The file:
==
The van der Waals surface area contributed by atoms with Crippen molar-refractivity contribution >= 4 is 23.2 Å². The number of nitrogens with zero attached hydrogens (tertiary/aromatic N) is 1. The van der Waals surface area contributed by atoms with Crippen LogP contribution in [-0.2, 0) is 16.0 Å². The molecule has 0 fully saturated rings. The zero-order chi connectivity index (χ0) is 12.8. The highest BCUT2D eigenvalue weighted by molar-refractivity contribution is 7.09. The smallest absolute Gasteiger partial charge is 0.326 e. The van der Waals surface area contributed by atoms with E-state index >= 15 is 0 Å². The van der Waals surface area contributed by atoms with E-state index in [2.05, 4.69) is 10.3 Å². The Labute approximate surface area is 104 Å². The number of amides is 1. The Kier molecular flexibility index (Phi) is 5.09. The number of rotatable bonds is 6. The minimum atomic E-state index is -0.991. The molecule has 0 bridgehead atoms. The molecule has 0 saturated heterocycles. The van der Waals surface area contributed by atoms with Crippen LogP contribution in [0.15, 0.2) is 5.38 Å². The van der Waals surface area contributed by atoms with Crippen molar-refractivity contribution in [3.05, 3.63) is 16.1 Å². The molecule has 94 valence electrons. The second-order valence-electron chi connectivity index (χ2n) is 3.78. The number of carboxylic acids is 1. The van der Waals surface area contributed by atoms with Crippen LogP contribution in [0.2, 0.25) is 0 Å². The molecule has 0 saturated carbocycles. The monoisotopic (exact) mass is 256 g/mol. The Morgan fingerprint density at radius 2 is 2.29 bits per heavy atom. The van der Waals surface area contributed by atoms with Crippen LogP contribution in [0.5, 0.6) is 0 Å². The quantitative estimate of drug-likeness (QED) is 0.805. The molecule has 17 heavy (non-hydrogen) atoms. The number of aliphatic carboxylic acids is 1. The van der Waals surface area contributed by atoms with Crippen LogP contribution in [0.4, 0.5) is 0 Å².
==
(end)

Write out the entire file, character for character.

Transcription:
The van der Waals surface area contributed by atoms with Crippen molar-refractivity contribution >= 4 is 23.2 Å². The number of nitrogens with zero attached hydrogens (tertiary/aromatic N) is 1. The van der Waals surface area contributed by atoms with Crippen LogP contribution in [-0.2, 0) is 16.0 Å². The molecule has 0 fully saturated rings. The zero-order chi connectivity index (χ0) is 12.8. The highest BCUT2D eigenvalue weighted by molar-refractivity contribution is 7.09. The smallest absolute Gasteiger partial charge is 0.326 e. The van der Waals surface area contributed by atoms with E-state index >= 15 is 0 Å². The van der Waals surface area contributed by atoms with E-state index in [2.05, 4.69) is 10.3 Å². The Labute approximate surface area is 104 Å². The number of amides is 1. The Kier molecular flexibility index (Phi) is 5.09. The number of rotatable bonds is 6. The minimum atomic E-state index is -0.991. The molecule has 0 bridgehead atoms. The molecule has 0 saturated heterocycles. The van der Waals surface area contributed by atoms with Crippen LogP contribution in [0.15, 0.2) is 5.38 Å². The van der Waals surface area contributed by atoms with Crippen molar-refractivity contribution in [3.05, 3.63) is 16.1 Å². The molecule has 94 valence electrons. The second-order valence-electron chi connectivity index (χ2n) is 3.78. The number of carboxylic acids is 1. The van der Waals surface area contributed by atoms with Crippen LogP contribution in [0.2, 0.25) is 0 Å². The molecule has 0 saturated carbocycles. The monoisotopic (exact) mass is 256 g/mol. The Morgan fingerprint density at radius 2 is 2.29 bits per heavy atom. The van der Waals surface area contributed by atoms with Crippen LogP contribution in [0.5, 0.6) is 0 Å². The quantitative estimate of drug-likeness (QED) is 0.805. The molecule has 17 heavy (non-hydrogen) atoms. The number of aliphatic carboxylic acids is 1. The van der Waals surface area contributed by atoms with Crippen LogP contribution in [0.4, 0.5) is 0 Å².